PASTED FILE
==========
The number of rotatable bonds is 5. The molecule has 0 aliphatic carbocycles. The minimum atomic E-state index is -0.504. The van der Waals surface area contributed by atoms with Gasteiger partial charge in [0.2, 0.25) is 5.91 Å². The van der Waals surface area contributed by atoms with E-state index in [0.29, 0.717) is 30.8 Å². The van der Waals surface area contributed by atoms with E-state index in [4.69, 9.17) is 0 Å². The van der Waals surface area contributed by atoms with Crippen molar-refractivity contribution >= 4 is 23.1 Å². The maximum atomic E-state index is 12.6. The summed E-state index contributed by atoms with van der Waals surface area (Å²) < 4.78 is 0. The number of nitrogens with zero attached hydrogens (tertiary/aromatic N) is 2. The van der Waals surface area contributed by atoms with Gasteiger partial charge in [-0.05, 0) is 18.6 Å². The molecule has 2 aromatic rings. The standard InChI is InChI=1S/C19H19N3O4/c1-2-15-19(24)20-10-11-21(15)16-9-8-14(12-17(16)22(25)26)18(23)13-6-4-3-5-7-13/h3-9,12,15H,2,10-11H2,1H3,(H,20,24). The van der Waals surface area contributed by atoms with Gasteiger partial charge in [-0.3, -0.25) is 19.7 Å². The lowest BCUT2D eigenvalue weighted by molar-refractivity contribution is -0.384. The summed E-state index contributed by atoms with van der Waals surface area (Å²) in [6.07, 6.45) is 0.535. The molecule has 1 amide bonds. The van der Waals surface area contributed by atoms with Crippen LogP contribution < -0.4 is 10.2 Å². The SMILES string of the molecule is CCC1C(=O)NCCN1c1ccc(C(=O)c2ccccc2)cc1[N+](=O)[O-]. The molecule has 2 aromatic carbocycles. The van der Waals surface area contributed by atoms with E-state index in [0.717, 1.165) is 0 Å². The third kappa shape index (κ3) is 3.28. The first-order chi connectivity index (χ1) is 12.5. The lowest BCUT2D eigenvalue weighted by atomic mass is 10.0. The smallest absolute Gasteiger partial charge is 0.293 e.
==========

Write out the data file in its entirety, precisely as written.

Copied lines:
The number of rotatable bonds is 5. The molecule has 0 aliphatic carbocycles. The minimum atomic E-state index is -0.504. The van der Waals surface area contributed by atoms with Gasteiger partial charge in [0.2, 0.25) is 5.91 Å². The van der Waals surface area contributed by atoms with E-state index in [0.29, 0.717) is 30.8 Å². The van der Waals surface area contributed by atoms with E-state index in [4.69, 9.17) is 0 Å². The van der Waals surface area contributed by atoms with Crippen molar-refractivity contribution >= 4 is 23.1 Å². The maximum atomic E-state index is 12.6. The summed E-state index contributed by atoms with van der Waals surface area (Å²) < 4.78 is 0. The number of nitrogens with zero attached hydrogens (tertiary/aromatic N) is 2. The van der Waals surface area contributed by atoms with Gasteiger partial charge in [-0.05, 0) is 18.6 Å². The molecule has 2 aromatic rings. The standard InChI is InChI=1S/C19H19N3O4/c1-2-15-19(24)20-10-11-21(15)16-9-8-14(12-17(16)22(25)26)18(23)13-6-4-3-5-7-13/h3-9,12,15H,2,10-11H2,1H3,(H,20,24). The van der Waals surface area contributed by atoms with Gasteiger partial charge in [-0.3, -0.25) is 19.7 Å². The lowest BCUT2D eigenvalue weighted by molar-refractivity contribution is -0.384. The summed E-state index contributed by atoms with van der Waals surface area (Å²) in [6.07, 6.45) is 0.535. The molecule has 1 amide bonds. The van der Waals surface area contributed by atoms with Crippen LogP contribution < -0.4 is 10.2 Å². The SMILES string of the molecule is CCC1C(=O)NCCN1c1ccc(C(=O)c2ccccc2)cc1[N+](=O)[O-]. The molecule has 2 aromatic carbocycles. The van der Waals surface area contributed by atoms with E-state index in [0.717, 1.165) is 0 Å². The third kappa shape index (κ3) is 3.28. The first-order chi connectivity index (χ1) is 12.5. The lowest BCUT2D eigenvalue weighted by atomic mass is 10.0. The smallest absolute Gasteiger partial charge is 0.293 e.